Engravings representing Britain's first apparently Pleistocene cave art were discovered in Church Hole and Robin Hood caves, Creswell Crags. Representations of a deer, highly stylised females or birds and vulvae were engraved into the bedrock, and in some cases had been covered with a thin layer of flowstone. In the absence of radiocarbon datable pigments, uranium-series disequilibrium dating was undertaken on these flowstones to provide minimum ages for the engravings. Here we show that the oldest motif was carved earlier than 12,800 years ago which is consistent with radiocarbon dates for the Late Upper Palaeolithic archaeology at Creswell Crags. Thus we demonstrate the authenticity of the engravings and show them to be the oldest known examples in Britain.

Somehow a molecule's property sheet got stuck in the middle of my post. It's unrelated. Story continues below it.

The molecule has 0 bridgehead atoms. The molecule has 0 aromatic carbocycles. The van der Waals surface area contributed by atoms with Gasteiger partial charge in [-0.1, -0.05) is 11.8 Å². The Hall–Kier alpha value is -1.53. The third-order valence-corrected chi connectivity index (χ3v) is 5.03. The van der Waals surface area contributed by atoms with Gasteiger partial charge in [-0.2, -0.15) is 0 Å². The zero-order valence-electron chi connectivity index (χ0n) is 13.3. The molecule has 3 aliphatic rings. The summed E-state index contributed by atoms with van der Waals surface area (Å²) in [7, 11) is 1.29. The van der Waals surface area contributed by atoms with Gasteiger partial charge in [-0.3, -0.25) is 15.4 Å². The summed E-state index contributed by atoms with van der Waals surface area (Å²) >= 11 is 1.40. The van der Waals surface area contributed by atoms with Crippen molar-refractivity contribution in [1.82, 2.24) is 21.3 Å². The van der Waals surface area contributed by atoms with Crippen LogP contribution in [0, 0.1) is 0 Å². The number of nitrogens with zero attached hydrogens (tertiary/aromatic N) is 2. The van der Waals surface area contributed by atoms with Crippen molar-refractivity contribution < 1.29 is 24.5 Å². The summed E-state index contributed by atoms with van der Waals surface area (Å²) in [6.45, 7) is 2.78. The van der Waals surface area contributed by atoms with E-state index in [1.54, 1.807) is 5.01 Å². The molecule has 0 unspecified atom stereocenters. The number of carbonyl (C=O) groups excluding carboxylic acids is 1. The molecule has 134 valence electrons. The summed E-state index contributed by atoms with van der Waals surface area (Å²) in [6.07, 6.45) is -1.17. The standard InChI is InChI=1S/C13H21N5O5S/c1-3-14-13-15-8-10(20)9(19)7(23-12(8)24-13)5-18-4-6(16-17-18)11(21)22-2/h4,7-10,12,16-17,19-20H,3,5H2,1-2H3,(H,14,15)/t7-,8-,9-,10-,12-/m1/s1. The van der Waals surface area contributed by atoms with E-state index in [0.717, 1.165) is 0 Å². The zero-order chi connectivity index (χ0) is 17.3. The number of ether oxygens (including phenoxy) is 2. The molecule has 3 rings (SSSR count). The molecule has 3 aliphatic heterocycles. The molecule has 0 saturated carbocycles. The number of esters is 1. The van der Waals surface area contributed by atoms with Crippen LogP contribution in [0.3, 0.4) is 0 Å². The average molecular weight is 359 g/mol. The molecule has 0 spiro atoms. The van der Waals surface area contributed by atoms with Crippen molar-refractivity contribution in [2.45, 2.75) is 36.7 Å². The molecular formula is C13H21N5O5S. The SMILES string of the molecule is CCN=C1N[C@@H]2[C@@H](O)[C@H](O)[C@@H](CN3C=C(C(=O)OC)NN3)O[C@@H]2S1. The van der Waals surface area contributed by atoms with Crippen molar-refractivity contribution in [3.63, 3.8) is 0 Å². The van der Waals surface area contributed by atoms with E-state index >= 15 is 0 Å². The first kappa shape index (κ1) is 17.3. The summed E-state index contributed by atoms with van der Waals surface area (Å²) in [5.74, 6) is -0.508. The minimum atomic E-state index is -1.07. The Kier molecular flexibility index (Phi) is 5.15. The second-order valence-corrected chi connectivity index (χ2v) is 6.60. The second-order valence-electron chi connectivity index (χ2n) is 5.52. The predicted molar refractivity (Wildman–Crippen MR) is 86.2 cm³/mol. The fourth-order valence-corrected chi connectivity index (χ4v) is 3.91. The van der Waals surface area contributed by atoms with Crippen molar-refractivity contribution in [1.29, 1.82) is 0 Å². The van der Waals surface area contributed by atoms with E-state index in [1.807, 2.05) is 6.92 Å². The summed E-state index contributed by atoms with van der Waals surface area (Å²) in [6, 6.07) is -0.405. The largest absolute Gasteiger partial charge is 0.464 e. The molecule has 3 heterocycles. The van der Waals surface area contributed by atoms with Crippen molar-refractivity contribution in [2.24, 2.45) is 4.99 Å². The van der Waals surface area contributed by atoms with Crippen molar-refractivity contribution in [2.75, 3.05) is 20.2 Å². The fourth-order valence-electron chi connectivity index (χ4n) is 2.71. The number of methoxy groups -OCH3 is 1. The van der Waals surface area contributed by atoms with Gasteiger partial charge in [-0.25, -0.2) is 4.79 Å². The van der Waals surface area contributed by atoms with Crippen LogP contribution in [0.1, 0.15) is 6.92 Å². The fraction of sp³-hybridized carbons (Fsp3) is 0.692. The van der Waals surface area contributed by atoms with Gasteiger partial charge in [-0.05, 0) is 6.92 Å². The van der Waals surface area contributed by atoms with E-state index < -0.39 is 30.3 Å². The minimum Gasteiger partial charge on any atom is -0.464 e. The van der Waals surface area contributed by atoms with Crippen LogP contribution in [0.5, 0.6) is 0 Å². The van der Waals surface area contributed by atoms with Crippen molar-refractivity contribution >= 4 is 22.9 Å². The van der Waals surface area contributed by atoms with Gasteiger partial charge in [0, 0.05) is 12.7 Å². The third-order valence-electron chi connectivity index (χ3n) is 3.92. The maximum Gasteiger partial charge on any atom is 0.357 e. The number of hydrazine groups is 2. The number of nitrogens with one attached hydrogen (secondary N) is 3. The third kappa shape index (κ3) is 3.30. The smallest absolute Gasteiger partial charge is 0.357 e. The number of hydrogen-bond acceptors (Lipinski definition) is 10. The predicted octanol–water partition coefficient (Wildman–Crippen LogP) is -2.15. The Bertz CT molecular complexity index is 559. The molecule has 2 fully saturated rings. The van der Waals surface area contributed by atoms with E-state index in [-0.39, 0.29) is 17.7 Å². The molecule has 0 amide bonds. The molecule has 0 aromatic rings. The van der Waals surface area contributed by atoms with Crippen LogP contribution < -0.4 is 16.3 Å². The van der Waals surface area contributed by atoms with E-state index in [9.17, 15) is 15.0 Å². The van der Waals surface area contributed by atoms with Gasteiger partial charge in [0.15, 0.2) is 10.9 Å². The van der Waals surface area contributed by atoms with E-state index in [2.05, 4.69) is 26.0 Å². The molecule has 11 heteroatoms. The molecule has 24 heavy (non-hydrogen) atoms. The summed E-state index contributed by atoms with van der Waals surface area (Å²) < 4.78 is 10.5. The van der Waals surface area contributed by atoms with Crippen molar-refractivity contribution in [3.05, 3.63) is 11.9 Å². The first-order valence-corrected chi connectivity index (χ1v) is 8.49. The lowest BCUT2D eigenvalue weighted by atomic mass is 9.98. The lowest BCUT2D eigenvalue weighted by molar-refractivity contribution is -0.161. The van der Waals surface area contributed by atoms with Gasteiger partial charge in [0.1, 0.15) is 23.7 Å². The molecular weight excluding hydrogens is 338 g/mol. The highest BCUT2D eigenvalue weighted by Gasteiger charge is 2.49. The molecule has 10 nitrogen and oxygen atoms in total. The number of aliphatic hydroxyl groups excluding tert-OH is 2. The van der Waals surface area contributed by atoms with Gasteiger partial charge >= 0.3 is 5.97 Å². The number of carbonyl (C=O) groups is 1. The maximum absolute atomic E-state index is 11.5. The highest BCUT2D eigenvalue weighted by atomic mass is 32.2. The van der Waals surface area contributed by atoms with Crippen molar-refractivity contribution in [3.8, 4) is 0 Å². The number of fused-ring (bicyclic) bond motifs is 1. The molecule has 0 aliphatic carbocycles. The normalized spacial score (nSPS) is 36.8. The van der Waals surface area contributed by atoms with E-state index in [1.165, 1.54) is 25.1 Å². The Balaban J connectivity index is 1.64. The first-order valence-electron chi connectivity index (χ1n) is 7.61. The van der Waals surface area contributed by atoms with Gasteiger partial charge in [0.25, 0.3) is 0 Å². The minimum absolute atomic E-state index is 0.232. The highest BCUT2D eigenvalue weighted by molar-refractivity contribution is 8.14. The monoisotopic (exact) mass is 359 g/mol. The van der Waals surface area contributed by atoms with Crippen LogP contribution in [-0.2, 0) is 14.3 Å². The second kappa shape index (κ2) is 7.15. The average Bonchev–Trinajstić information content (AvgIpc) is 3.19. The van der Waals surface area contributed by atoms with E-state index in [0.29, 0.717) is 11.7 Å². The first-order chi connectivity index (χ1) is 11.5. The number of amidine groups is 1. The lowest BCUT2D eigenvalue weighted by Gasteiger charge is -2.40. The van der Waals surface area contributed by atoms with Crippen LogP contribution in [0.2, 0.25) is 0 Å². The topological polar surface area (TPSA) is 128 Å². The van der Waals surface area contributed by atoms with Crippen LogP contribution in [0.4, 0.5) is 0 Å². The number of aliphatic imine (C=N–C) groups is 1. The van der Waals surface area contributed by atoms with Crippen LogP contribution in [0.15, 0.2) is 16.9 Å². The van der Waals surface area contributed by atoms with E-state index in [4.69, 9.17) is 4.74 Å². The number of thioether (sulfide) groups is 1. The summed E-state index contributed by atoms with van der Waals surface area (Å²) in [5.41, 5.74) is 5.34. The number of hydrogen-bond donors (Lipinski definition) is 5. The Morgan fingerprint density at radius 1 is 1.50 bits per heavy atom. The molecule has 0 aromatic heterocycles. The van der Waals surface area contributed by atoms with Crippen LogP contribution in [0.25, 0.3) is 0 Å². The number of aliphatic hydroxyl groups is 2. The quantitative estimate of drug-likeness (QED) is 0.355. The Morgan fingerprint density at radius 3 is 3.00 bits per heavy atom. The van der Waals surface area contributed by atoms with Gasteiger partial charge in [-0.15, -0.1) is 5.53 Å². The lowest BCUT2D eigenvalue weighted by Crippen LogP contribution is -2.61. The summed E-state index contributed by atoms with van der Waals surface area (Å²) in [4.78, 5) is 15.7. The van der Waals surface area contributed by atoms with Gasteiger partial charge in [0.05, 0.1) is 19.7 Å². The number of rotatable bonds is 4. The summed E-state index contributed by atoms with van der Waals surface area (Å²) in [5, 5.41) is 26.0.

|Translated title of the contribution||Verification of the age of the Palaeolithic cave art at Creswell Crags, UK|
|Pages (from-to)||1649 - 1655|
|Number of pages||7|
|Journal||Journal of Archaeological Science|
|Publication status||Published - Nov 2005|